As we celebrate International Development Week (Feb 4 to 10, 2018), let’s give a thought to one of our pioneering women leaders, Lotta Hitschmanova, and the impact she had on her adopted country, Canada, through her humanitarian work during the 1940s to 1980s.

Quite remarkably, as a refugee, she became perhaps the most prominent Canadian woman of her generation. But more than that, she pushed hard for women’s development around the world, well before this became a key approach followed by international development agencies.

“Development often starts with a woman. Support leadership programs for women through the USC, 56 Sparks Street, Ottawa.” Lotta Hitschmanova, 1978.

Continue reading

Globe and Mail article: “In honour of Dr. Lotta Hitschmanova”

Photo credit: Dave Chan/Globe and Mail

Sincere thanks to Tu Thanh Ha for his excellent article in the Globe and Mail that features Dr. Lotta Hitschmanova, her biographer Clyde Sanger, supporter Bruce Cockburn and myself.

 

He spent a decade in Tanzania, teaching, co-ordinating rural development projects and earning a master’s degree in development studies at the University of Dar es Salaam. “A lot of what Lotta said started to make sense to me,” he said.

It is nice to see the spotlight shone like this on a refugee to Canada who made such an important contribution to her adopted homeland and who connected her new society so deeply to the far corners of the globe.

My hope is that this article will stimulate many others to further explore this fascinating part of Canadian social history.

And of course, launching a campaign to have Lotta’s iconic image on a Canadian postage stamp is now front and centre for 2018!

David Rain

Video: The Life and Times of Lotta Hitschmanova

On October 23, 2016, a panel discussion on the life of humanitarian Lotta Hitschmanova was organized by Rev. John Marsh of the Canadian Unitarian and Universalist Historical Society and was filmed by USC Canada at their office at 56 Sparks Street in Ottawa.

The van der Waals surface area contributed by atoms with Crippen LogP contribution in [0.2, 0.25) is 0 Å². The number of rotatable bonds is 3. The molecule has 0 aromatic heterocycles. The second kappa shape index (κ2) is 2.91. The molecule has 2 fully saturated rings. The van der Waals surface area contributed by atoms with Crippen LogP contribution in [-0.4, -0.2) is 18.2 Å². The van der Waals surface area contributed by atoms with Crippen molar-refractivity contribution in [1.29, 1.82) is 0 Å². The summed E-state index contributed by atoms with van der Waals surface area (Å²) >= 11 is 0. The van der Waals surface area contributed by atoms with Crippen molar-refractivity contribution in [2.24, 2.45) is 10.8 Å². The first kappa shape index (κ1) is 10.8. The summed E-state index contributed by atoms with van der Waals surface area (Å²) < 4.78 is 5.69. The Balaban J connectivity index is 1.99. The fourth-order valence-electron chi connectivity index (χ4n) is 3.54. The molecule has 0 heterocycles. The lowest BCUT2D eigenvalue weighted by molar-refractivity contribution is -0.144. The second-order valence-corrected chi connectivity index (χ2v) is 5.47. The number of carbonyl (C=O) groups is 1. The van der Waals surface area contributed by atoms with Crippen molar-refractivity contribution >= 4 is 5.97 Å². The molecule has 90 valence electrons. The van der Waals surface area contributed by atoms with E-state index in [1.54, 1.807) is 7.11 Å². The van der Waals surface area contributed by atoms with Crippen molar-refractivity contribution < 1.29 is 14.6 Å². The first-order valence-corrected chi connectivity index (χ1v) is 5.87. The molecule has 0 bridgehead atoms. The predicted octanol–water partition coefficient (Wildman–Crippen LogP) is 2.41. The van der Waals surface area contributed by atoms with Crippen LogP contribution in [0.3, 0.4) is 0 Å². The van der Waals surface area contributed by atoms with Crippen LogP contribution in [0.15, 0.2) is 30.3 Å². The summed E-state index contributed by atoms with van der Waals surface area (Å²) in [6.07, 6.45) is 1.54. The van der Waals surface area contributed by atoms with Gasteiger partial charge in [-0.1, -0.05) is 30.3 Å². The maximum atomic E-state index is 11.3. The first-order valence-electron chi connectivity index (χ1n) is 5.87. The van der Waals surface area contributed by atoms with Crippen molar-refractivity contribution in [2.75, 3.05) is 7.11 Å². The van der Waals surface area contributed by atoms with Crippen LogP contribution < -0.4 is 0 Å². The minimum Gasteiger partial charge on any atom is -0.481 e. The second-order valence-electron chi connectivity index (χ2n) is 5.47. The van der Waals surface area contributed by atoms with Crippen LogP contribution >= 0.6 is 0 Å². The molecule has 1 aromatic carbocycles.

Panelists included former USC Canada Board chair Clyde Sanger, also Lotta’s biographer; David Rain, former USC Canada employee, now editor of this Lotta56sparks.ca blog; Joy Thierry Llewellyn, author of “Lotta Hitschmanova: Canada’s ‘Mother Teresa’ with Attitude“, and Kate Green, USC Canada’s program manager for Asia.

Video: Sheryl-Elaine Brazeau tells Lotta’s story

Sheryl-Elaine’s Lotta story has been told in many settings. Her hope is that “it continues to inspire bold, passionate women everywhere.”

In the early 1970s, Sheryl-Elaine Brazeau held one of the most unique positions in all of Canadian society: she was Lotta Hitschmanova’s personal secretary at the office of USC Canada at one of Canada’s most celebrated addresses, 56 Sparks Street in Ottawa.

Four decades later, Sheryl-Elaine had developed her skills to become one of Ottawa’s gifted storytellers. One day, she decided to apply those skills in a unique way – to honour Dr Lotta by crafting an extended story with the title, “The Early Life of Lotta Hitschmanova.” Continue reading

Before there was “Giving Tuesday”, there was Lotta Hitschmanova!

It is, I believe, no exaggeration to say that Lotta was the greatest fundraiser that our country has ever known. Indeed, she wrote the book on fundraising long before there were professional fundraisers, or any fundraising books at all.

Today is November 28th, “Giving Tuesday”, and thousands of Canadians will be responding to fundraising appeals from charities and non-profits across the country.

Coincidentally it is also the 108th anniversary of the birth of Dr Lotta Hitschmanova (1909-1990), a WWII refugee to Canada who profoundly shaped the society she encountered in her adopted homeland, and indeed, she planted the very seeds for the “Giving Tuesday” that we are celebrating today. Continue reading